Building the Next Generation of Business Intelligence
The other day, I was thinking about BI and its adoption rate by the business. For the past couple of decades, business intelligence has been one of the top enterprise initiatives, often one of the top three. Still, though there have been innovations in technology, the way companies use data hasn’t changed much. I sense that is about to change in a big way, which made me wonder whether organizations are ready.
To try to satisfy their BI initiatives, companies have spent huge sums of money on servers, database software, and reporting and analytical tools. Most every company has some sort of BI system, probably multiple systems, and most are no longer completely reliant on IT for access to data. That led me to wonder why BI adoption hardly goes beyond the business analyst. A few reasons come to mind:
It’s human nature to be protective of our domain. And, when we get access to our domain’s data, such as supply chain or marketing data, we want to may not want others to see it and know how we are really doing. It may open the kimono and it might not be pretty. For others, knowledge is power. They feel an increased level of importance by being the one to provide this highly-valued information.
Much has been written about the problems that businesses face with their BI solutions. IT doesn’t move fast enough, so shadow IT teams create rogue solutions within individual business functions. It’s difficult to get access to data from certain legacy or operational systems. End-user tools are too complicated for all but the very tech-savvy business analyst. And, the list goes on.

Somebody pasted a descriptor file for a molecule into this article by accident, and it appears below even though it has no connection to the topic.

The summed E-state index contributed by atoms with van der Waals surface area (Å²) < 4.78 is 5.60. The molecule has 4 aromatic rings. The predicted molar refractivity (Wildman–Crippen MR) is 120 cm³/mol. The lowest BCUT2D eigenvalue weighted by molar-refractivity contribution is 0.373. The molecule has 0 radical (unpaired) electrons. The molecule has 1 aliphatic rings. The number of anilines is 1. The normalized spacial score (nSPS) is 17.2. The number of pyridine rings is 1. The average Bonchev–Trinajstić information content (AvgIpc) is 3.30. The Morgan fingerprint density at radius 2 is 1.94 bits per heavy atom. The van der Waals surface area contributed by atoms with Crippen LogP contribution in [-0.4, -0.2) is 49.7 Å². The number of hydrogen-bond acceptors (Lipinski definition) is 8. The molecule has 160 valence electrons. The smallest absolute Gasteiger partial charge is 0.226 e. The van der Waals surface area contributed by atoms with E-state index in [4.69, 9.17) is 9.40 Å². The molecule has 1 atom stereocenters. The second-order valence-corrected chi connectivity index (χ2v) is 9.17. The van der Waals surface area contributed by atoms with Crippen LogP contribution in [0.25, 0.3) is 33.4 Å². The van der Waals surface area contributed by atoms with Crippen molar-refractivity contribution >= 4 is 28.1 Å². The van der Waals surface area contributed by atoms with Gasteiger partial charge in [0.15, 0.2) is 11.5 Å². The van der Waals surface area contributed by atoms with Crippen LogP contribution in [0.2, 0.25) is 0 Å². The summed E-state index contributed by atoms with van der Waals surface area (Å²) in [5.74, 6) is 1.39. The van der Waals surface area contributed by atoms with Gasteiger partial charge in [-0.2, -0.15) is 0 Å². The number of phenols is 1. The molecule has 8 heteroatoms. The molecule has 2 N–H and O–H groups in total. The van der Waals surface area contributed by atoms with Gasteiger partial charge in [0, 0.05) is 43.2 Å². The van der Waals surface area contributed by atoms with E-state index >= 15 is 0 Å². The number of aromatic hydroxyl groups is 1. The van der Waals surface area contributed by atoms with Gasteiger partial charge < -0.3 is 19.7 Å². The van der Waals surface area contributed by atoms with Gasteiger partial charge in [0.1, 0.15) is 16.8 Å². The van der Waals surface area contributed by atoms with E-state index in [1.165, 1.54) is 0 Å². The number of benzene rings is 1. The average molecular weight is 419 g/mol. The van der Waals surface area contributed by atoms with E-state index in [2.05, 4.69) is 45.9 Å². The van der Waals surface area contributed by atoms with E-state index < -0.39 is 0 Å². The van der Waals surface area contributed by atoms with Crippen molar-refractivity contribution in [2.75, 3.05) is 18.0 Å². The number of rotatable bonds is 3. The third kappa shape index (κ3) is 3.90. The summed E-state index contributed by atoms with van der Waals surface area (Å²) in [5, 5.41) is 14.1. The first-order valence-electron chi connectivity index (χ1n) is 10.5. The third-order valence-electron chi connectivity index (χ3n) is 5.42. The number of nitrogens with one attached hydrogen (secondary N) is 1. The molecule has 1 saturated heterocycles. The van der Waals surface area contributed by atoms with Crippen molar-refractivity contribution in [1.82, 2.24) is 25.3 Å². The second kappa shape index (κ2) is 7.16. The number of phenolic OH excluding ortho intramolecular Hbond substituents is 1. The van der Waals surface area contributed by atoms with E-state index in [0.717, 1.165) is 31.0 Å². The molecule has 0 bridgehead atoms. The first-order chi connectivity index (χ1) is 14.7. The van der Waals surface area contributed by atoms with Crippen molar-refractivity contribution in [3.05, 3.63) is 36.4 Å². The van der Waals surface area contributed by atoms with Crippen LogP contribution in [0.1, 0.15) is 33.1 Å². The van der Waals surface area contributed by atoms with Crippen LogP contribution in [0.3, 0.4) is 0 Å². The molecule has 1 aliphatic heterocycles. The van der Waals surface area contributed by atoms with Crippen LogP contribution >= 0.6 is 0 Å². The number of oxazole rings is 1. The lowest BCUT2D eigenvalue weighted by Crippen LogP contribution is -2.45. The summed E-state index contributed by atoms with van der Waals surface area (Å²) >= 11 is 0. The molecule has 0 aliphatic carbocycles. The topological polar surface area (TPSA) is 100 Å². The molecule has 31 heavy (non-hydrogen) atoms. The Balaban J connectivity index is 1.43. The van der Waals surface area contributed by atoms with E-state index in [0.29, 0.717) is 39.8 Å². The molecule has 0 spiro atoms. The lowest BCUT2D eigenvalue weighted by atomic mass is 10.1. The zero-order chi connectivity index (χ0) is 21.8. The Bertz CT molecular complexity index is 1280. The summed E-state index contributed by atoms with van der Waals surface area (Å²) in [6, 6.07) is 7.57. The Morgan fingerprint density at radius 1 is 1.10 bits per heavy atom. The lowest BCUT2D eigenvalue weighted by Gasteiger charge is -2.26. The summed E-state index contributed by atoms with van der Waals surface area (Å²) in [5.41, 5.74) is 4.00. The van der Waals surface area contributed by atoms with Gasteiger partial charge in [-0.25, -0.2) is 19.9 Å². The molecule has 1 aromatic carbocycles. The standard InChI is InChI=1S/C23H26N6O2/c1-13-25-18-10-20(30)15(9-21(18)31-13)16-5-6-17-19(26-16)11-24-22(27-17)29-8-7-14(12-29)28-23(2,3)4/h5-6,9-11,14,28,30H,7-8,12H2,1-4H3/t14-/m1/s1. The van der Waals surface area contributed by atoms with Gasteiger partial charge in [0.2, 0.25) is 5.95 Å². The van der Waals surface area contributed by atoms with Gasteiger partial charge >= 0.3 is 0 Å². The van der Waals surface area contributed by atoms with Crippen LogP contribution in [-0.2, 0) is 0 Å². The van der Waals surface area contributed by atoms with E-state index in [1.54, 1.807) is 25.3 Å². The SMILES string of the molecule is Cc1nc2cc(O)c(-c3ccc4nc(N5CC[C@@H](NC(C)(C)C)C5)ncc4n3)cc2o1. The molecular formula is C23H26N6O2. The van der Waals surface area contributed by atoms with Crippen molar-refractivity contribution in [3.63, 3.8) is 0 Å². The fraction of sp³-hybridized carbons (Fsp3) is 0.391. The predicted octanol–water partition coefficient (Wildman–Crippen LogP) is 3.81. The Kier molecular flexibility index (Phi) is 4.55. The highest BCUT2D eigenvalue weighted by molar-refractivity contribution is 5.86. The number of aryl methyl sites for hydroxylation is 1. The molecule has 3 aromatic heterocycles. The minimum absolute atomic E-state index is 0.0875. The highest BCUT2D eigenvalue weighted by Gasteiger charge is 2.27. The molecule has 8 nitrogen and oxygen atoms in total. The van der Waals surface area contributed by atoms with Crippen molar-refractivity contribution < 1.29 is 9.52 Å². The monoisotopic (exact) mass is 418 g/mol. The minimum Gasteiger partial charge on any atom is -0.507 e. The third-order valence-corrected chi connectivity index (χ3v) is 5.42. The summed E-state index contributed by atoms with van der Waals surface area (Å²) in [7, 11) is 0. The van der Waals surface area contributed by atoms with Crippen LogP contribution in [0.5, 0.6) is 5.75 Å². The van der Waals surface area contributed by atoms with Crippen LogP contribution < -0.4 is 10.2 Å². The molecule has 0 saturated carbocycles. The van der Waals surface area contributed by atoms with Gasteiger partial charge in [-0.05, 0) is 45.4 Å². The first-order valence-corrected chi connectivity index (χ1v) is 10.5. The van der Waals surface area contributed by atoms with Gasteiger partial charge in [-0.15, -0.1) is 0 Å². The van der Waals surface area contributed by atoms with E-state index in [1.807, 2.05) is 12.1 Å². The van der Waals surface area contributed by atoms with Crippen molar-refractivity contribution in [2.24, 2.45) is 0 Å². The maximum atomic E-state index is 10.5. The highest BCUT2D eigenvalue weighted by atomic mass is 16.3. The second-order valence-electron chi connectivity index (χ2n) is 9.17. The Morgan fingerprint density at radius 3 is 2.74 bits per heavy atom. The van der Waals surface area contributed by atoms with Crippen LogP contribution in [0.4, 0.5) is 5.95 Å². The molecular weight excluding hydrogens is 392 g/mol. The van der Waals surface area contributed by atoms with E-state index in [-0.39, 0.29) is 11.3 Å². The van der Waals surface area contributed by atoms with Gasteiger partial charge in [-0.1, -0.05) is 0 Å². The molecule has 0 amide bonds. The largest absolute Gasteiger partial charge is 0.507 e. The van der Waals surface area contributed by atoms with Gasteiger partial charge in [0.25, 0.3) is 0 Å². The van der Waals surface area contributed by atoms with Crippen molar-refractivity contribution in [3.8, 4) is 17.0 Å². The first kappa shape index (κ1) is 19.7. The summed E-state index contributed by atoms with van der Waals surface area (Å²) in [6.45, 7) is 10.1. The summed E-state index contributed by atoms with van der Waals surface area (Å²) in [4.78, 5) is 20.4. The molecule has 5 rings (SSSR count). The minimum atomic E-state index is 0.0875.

The next generation of business intelligence will require a higher reliance on data-driven decisions and collaboration. That means data must be available and easily accessible by everyone in the company. Companies that fail to address the behavioral or technical issues will quickly fall behind those that do. It will become the new competitive differentiator.
Everyone in the company, not just the business analyst, needs to have access to the data they need, across domains, when they need it. Some may only need to see reports that show what happened. Others will want to see what is happening now, in real-time. And still, others will benefit from seeing what is predicted to happen. We already do this at Pyramid.
Data becomes information when it can be used to drive the business. Let me provide an example of enabling an hourly employee with cross-domain data. Imagine an algorithm that combines customer demographic (marketing) and behavioral data (sales) with inventory data (supply chain) and third-party, external weather data to predict potential stock-outs that will impact certain customers. The customer service rep can be proactive to call and get orders in sooner or offer the customer alternatives.
Now, what really excites me is the idea of artificial intelligence and machine learning. It may be the thing that actually defines the next generation in BI. Whereas we once automated processes, we are now automating automation. This whole notion that, without human intervention, data can change the way technology performs seems futuristic. Think precision drug delivery that automatically shifts in response to a patient’s particular reaction.
In turning my thoughts back to today and how companies actually use the BI systems they have invested in, I believe those investments will reap a much greater return when they enable every employee and every process, not just the tech-savvy analyst. That will also set the stage for the coming new era in business intelligence.